Although you could increase your language experience with the Penn Post-Bacc program, you would not be able to fully participate in the program because the pre-requisites for the Post-Bacc seminars are 2 years (that is, 4 semesters, or the equivalent level attained through intensive programs) of study. Furthermore, if you are hoping to use the Penn Post-Bacc program as a springboard into a graduate program (as most of our Post-Baccs do), starting our program with less than intermediate levels will probably not be enough to succeed in graduate admissions; most graduate programs look for candidates with at least 3 years of study in each language. You'd be better served by the program if you took a year or so to get your languages up to speed before applying to our program. Other options include spending two years in the Penn Post-Bacc program, or else starting your language study before the fall semester begins; Penn offers intensive summer study options, as mentioned in #2 above. Please visit our Summer at Penn for course information and application details. In addition, many other colleges and universities offer courses in the ancient languages for which most people are eligible as "continuing education" students.
You can expect to move forward, as quickly as possible, in your Greek and Latin through your hard work in your language courses (this means long hours and lots of self-motivation!); group and individual counseling on the ins and outs of graduate school in classical studies, including how the application process works and what qualities are needed for success in the profession; and exposure to all the components that make up a top flight graduate program, including a research library, outside lectures, and top researchers in their fields.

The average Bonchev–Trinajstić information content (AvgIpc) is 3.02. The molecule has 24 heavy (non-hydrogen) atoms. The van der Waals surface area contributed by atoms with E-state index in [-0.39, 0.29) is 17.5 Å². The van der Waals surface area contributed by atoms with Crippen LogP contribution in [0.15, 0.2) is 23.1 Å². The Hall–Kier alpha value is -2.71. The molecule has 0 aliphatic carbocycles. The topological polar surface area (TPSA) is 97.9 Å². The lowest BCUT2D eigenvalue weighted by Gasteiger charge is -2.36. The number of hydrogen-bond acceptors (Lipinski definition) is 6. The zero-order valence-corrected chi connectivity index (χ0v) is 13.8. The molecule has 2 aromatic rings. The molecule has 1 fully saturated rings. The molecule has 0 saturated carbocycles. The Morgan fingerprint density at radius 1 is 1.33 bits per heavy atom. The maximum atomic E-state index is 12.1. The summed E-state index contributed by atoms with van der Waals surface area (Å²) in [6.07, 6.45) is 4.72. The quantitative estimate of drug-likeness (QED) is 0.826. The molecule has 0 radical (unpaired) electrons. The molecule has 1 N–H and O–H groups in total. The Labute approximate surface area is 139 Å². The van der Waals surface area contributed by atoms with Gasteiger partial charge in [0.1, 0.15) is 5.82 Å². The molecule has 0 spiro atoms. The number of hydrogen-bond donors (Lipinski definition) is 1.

All Post-Bacc students are required to take one Latin and one Greek course per semester. Most students take the Post-Bacc seminars, which meet one, two, or three times per week for a total of 2-3 hours of class time. Some students, after consulting with the Post-Bacc director, instead register for elementary or intermediate Latin and/or Greek. In addition, Post-Bacc students are asked to keep Wednesday lunchtimes open for our noncredit proseminar series, in which faculty members and current graduate students meet with Post-Bacc students to talk about their research, their path towards their current position, and give advice about graduate school and careers. Students are encouraged to attend as many outside lectures as possible; the Classical Studies department holds a weekly series on Thursday afternoons, and the Center for Ancient Studies has a Friday lunchtime series. Finally, some students opt to take extra class(es); see above.
Very limited loans may be available to US citizens. Please visit the Student Financial Services website for information on paying for your LPS education.
While there are no work-study positions available, many students are able to find part-time employment (we recommend no more than 20 hours a week) through the university and in the surrounding community. Find offerings through the Student Employment Office.
Full-time LPS students can apply to live on campus in Sansom Place, Harnwell, Harrison, Rodin, Gregory, and Du Bois College Houses. There are a variety of room types available. For more information visit the Residential Services website.